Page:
Available on JSTOR at: doi.org/10.2307/3336852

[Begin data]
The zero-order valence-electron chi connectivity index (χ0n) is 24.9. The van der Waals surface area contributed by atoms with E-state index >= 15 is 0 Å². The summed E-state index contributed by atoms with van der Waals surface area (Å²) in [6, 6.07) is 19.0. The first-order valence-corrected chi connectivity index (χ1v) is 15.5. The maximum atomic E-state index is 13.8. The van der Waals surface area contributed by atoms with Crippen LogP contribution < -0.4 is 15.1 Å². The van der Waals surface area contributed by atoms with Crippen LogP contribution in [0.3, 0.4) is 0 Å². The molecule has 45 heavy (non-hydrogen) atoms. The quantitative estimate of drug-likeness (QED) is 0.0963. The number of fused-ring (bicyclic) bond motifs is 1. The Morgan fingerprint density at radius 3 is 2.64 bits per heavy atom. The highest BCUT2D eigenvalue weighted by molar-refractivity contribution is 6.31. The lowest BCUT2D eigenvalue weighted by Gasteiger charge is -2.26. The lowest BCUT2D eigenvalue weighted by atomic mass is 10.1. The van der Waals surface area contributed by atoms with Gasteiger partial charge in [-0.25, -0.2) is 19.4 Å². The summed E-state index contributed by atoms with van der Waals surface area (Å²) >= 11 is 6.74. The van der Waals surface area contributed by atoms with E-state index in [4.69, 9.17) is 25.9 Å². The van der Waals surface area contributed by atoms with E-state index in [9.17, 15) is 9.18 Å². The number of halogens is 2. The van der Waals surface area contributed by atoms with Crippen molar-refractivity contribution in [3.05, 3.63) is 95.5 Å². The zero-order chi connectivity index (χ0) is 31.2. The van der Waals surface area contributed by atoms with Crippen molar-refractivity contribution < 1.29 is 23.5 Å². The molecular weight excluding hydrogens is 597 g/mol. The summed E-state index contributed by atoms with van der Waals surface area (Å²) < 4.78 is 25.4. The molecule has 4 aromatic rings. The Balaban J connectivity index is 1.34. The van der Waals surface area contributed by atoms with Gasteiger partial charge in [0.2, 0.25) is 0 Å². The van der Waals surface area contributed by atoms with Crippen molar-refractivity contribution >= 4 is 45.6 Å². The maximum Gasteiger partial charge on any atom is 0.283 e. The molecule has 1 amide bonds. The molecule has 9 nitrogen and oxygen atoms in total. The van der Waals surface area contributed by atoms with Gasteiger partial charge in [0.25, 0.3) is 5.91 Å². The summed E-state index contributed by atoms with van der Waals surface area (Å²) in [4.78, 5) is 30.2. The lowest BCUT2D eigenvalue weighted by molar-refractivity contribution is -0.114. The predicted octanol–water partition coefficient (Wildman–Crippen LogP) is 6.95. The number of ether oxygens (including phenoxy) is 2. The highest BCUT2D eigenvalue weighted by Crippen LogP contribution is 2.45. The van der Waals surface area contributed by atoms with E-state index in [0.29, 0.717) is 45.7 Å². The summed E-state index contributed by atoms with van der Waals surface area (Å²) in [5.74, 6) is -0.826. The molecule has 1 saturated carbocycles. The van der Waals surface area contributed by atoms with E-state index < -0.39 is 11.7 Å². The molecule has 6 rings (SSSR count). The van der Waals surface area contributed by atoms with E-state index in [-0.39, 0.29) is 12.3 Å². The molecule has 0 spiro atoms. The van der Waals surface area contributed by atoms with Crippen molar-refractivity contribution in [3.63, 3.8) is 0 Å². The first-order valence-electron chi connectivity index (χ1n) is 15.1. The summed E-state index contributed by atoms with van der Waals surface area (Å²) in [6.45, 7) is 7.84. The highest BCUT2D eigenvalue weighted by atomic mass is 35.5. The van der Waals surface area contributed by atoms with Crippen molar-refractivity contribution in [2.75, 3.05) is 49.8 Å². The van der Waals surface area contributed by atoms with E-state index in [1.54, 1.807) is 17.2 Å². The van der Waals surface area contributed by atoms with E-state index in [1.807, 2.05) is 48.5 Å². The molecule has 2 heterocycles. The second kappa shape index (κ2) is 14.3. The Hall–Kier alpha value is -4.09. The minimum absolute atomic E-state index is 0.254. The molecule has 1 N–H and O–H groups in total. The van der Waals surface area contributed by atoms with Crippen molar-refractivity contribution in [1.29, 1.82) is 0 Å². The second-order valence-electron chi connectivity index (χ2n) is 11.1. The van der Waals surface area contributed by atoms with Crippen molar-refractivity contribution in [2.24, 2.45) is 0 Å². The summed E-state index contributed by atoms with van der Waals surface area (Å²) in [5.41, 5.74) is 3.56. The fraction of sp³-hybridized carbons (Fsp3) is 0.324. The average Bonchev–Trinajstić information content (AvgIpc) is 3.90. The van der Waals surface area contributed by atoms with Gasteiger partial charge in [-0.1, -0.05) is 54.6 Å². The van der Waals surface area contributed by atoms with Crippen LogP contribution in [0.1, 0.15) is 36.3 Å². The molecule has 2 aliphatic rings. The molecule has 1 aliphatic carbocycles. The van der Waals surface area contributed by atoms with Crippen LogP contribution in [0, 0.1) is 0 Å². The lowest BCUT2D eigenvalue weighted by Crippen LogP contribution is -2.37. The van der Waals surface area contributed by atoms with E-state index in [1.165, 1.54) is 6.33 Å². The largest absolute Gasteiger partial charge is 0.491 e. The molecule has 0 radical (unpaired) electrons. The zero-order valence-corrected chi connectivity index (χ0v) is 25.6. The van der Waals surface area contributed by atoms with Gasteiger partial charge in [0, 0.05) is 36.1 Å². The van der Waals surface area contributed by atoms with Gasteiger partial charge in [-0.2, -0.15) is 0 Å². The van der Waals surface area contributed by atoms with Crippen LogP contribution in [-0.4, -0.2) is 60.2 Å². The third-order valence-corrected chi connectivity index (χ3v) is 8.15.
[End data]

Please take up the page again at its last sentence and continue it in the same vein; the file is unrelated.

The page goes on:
I was an early Arnold student, the result of his three non-Western survey courses. As an undergraduate senior I had taken classes in Eastern and all sorts of Western art, but I had never thought about or really even looked at the arts of Africa, the Americas, or Oceania. Arnold was electrifying. For me he showed how complex artworks could be, how they were both intellectual and visceral, dramatic and subtle. He made art's importance evident, and I appreciated that immensely. By then I had taken several studio courses, and I was nearly committed to graduate school in design. Arnold converted me. As a first-year graduate student with him, I remember our lively and provocative seminars, and all the special speakers he brought for us to experience. But I also remember afternoons and weekends, going with him to used-book stores and a gun shop where wonderful African iron works had ended up for sale. We went to a giant warehouse of old books in Long Beach. I grew up in L.A. but had never gone to the place. He on the other hand had arrived from the Midwest and made a beeline for it, and so could take his graduate students directly to the spot where some six copies of The Secret Museum of Mankind sat patiently. These sorts of things, combined with my time with Arnold on campus, made being his student especially memorable.

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